By Evie Fordham
The sweeping measure, known as Senate Bill 7, passed along party lines around 6 a.m. after eight hours of questioning by Democrats, who have virtually no path to stop it from becoming law. But the bill must still clear a final vote in the Texas House later Sunday in order to reach Republican Gov. Greg Abbott, who is expected to sign it.
High-profile Democratic Rep. Hakeem Jeffries criticized the bill on Sunday.
“The Texas law is shameful and Republicans clearly, in Texas and throughout the country, want to make it harder to vote and easer to steal an election,” he told “State of the Union.” “That’s the only way I can interpret the voter suppression epidemic that we see working its way from one state, Georgia, to Arizona to Texas and all across the country.”
The bill would newly empower partisan poll watchers by allowing them more access inside polling places and threatening criminal penalties against elections officials who restrict their movement. Republicans originally proposed giving poll watchers the right to take photos, but that language was removed from the final bill.
Another new provision could also make it easier to overturn an election in Texas, allowing for a judge to void an outcome if the number of fraudulent votes cast could change the result, regardless of whether it was proved that fraud affected the outcome.
Election officials would also face new criminal penalties, including felony charges for sending mail voting applications to people who did not request one. The Texas District and County Attorneys Association tweeted that it had counted in the bill at least 16 new, expanded or enhanced crimes related to elections.
GOP legislators are also moving to prohibit Sunday voting before 1 p.m., which critics called an attack on what is commonly known as “souls to the polls” — a get-out-the-vote campaign used by Black church congregations nationwide. The idea traces back to the civil rights movement. Democratic state Rep. Nicole Collier, chairwoman of the Texas Legislative Black Caucus, said the change is “going to disengage, disenfranchise those who use the souls to the polls opportunity.”
Pressed on the Senate floor over why Sunday voting couldn’t begin sooner, Republican Sen. Bryan Hughes said, “Election workers want to go to church, too.”
The 67-page measure would also eliminate drive-thru voting and 24-hour polling centers, both of which Harris County, the state’s largest Democratic stronghold, introduced last year.
The vote in the Texas Senate came just a short time after a final version of the bill had been made public Saturday. Around midnight, Republicans wielded their majority to suspend rules that would normally prohibit taking a vote on a bill that had not been posted for 24 hours, which Democrats protested as a breach of protocol that denied them and the public time to review the language first.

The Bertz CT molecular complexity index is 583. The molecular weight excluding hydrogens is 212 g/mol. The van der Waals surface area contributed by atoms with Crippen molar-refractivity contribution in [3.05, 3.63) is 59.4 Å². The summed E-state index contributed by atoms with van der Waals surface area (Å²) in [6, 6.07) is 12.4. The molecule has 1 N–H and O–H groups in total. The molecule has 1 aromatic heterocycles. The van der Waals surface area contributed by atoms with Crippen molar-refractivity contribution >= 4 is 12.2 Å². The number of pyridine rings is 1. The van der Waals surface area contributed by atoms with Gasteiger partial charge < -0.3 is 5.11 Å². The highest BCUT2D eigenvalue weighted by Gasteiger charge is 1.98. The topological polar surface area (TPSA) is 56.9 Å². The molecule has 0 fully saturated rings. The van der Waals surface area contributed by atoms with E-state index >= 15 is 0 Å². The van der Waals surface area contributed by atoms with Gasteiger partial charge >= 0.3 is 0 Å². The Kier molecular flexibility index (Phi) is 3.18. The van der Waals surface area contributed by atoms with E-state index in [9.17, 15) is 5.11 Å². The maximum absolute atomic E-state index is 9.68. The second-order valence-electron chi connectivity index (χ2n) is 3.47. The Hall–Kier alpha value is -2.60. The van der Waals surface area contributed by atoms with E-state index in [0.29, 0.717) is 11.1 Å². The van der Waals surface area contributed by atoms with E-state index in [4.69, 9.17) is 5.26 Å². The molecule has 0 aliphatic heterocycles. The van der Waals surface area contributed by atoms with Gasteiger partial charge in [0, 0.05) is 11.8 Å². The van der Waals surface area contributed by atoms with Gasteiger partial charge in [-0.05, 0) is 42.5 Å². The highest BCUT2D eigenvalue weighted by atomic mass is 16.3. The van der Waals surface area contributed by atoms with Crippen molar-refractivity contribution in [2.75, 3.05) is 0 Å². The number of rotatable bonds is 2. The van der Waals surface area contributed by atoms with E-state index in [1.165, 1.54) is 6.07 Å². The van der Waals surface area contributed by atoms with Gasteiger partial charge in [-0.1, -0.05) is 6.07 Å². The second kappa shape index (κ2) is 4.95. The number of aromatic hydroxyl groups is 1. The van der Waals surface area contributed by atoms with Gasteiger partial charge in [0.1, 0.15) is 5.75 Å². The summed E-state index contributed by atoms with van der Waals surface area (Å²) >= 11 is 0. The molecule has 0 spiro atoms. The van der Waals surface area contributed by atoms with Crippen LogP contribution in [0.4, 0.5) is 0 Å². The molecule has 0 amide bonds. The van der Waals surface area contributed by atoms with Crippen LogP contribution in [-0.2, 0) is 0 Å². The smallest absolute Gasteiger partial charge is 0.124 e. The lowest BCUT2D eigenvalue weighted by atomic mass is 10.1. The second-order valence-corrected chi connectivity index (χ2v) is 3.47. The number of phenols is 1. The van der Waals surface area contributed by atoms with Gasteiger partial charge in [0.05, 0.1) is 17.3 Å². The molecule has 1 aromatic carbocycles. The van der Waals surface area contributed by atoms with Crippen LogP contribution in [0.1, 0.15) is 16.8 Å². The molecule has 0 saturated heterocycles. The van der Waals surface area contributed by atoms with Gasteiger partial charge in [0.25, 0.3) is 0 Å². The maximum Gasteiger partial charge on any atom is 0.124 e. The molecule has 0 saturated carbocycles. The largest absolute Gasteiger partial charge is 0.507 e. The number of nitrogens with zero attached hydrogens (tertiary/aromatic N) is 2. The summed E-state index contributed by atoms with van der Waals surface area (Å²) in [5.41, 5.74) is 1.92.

“I have grave concerns about a bill that was crafted in the shadows and passed late at night,” said Democratic state Sen. Beverly Powell.
Democratic lawyer Marc Elias signaled that Texas is in his sights because of the bill.
“States to watch for NEW voting rights litigation (in order of likelihood) 1. Texas,” he wrote on Twitter on Sunday.
Major corporations, including Texas-based American Airlines and Dell, have warned that the measures could harm democracy and the economic climate. But Republicans shrugged off their objections, and in some cases, ripped business leaders for speaking out.
Texas is the last big battleground in the GOP’s nationwide efforts to tighten voting laws, driven by former President Donald Trump’s false claims that the 2020 election was stolen from him. Georgia and Florida have also passed new voting restrictions, and President Joe Biden on Saturday unfavorably compared Texas’ bill to election changes in those states as “an assault on democracy.”
Since Trump’s defeat, at least 14 states have enacted more restrictive voting laws, according to the New York-based Brennan Center for Justice. It has also counted nearly 400 bills filed this year nationwide that would restrict voting.
Republican lawmakers in Texas have insisted that the changes are not a response to Trump’s false claims of widespread fraud but are needed to restore confidence in the voting process. But doubts about the election’s outcome have been fanned by some of the state’s top GOP leaders, including Attorney General Ken Paxton, who led a failed lawsuit at the U.S. Supreme Court to try to overturn the election.
Lt. Gov. Dan Patrick, who chaired Trump’s presidential campaign in Texas, offered a $1 million reward to anyone who could produce evidence of voter fraud. Nonpartisan investigations of previous elections have found that voter fraud is exceedingly rare. State officials from both parties, including in Texas, as well as international observers have also said the 2020 election went well.